Building our own jail cells
People use social media for many different things. Some use it to simply stay in touch with friends and family; others use it as a form of marketing to alert consumers of upcoming events, promotions and as a way to engage with their brand loyalists. And some people use it to broadcast what they’re doing, where they’re going, how they’re feeling and what they’re thinking. While many social media users utilize these tools for one of these reasons, many use it for a combination of all three.
While it’s understandable to want to keep in touch and have conversations, what makes us want to blast our whereabouts and activities to the world where they can often be seen by any and every one? Colin Ellard, a director at the University of Waterloo in Canada, provides reasons why being addicted to social media is like building our own jail cells.
The Panopticon theory
Ellard references Jeremy Bentham as he describes the Panopticon prison design, which is defined as a space in which the prisoner is perpetually visible to his keepers, yet they are invisible to him, thereby causing anxiety as the guards remain unknown.
But how does this translate to social media? “Many of us are building a ‘state of conscious and permanent visibility’ for ourselves, and it doesn’t seem to be unwitting,” says Ellard. “Of our own free will, we build personal Panopticons. The physical walls that surround us and give us refuge and privacy have been rendered completely transparent by our own use of our computers and our smartphones.”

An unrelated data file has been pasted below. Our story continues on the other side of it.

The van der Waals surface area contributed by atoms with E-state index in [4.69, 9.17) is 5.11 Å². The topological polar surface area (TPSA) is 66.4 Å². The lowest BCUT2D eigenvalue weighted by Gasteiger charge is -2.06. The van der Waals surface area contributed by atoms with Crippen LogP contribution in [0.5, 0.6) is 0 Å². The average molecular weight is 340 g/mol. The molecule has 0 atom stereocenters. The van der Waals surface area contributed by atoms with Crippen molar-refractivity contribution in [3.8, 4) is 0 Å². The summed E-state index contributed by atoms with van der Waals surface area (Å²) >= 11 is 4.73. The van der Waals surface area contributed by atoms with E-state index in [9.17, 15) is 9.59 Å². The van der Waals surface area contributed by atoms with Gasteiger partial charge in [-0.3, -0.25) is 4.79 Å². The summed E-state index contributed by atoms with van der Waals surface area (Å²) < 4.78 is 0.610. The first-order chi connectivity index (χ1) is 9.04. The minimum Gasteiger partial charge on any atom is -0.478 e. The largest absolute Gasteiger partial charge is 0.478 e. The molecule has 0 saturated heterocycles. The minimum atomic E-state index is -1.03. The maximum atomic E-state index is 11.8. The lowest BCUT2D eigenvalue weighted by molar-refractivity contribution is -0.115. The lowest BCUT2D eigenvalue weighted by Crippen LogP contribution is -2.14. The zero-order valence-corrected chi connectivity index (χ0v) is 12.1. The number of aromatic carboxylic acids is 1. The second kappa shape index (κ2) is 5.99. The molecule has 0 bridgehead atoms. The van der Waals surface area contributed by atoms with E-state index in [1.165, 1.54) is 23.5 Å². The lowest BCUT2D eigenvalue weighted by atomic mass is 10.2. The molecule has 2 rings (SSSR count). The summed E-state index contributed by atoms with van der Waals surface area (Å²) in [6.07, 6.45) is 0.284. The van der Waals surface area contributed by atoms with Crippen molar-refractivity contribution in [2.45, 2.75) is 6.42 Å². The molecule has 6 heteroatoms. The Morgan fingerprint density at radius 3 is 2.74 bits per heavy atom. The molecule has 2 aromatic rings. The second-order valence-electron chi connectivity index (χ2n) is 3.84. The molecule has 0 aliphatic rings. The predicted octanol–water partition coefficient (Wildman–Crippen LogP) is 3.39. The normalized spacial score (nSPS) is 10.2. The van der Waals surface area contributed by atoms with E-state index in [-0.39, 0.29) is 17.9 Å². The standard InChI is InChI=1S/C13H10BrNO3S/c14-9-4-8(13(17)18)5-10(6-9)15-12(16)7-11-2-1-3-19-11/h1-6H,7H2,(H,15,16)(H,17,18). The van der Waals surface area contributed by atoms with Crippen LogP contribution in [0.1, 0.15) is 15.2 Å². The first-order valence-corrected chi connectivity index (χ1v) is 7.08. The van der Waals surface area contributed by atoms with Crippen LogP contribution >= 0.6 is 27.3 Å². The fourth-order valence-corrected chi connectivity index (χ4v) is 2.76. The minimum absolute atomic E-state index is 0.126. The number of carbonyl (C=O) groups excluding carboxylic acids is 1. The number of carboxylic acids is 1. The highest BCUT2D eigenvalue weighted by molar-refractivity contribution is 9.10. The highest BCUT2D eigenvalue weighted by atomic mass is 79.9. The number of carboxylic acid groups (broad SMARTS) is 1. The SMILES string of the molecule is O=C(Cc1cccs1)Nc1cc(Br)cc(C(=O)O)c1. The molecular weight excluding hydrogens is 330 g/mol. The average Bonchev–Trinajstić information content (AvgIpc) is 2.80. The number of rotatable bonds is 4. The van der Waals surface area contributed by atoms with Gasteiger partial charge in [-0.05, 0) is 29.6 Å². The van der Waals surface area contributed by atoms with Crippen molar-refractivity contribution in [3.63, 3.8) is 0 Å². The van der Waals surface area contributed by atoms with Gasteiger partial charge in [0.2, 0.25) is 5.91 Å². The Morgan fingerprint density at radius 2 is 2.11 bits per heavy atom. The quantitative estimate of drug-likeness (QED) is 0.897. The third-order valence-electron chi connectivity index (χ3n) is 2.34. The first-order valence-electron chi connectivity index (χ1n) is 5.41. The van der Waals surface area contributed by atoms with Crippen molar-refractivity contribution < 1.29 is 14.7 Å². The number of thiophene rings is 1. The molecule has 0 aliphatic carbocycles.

With the ongoing uproar regarding our rights to online privacy, it’s almost contradictory that we willingly post intimate details of our lives on social media sites. These posts are almost like online trackers. Checking in at various locations gives a visual roadmap of where you’ve gone to dinner for the past few weeknights. Posts about a personal relationship or how you feel about your job are like diary excerpts on display.
And for those whose social media profiles aren’t limited to just friends and family, you are leaving virtual footprints and providing inroads into your thoughts and feelings to whoever happens to click on your page.
To Ellard’s question, by allowing ourselves to always be seen on social media pages, are we building our own social media jail cells? Prisons are designed to restrict and confine, and although social media does allow us the freedom to express our thoughts and feelings, by doing so, we are thereby giving up our ability to not be watched and monitored by advertisers, marketers and whoever else.
We are building ourselves into a cell where our every action can be seen and a set of virtual eyes takes residence over our shoulder and interestingly enough, the people constructing the walls aren’t undercover villains – they’re the everyday social media user tweeting every life detail on Twitter, checking in on Foursquare, or to take it a step further, checking in via face detection software using Facedeals. This argument could certainly be defended or negated, but definitely is one worth thinking about.
What do you think? Is social media causing us to build our own jail cells?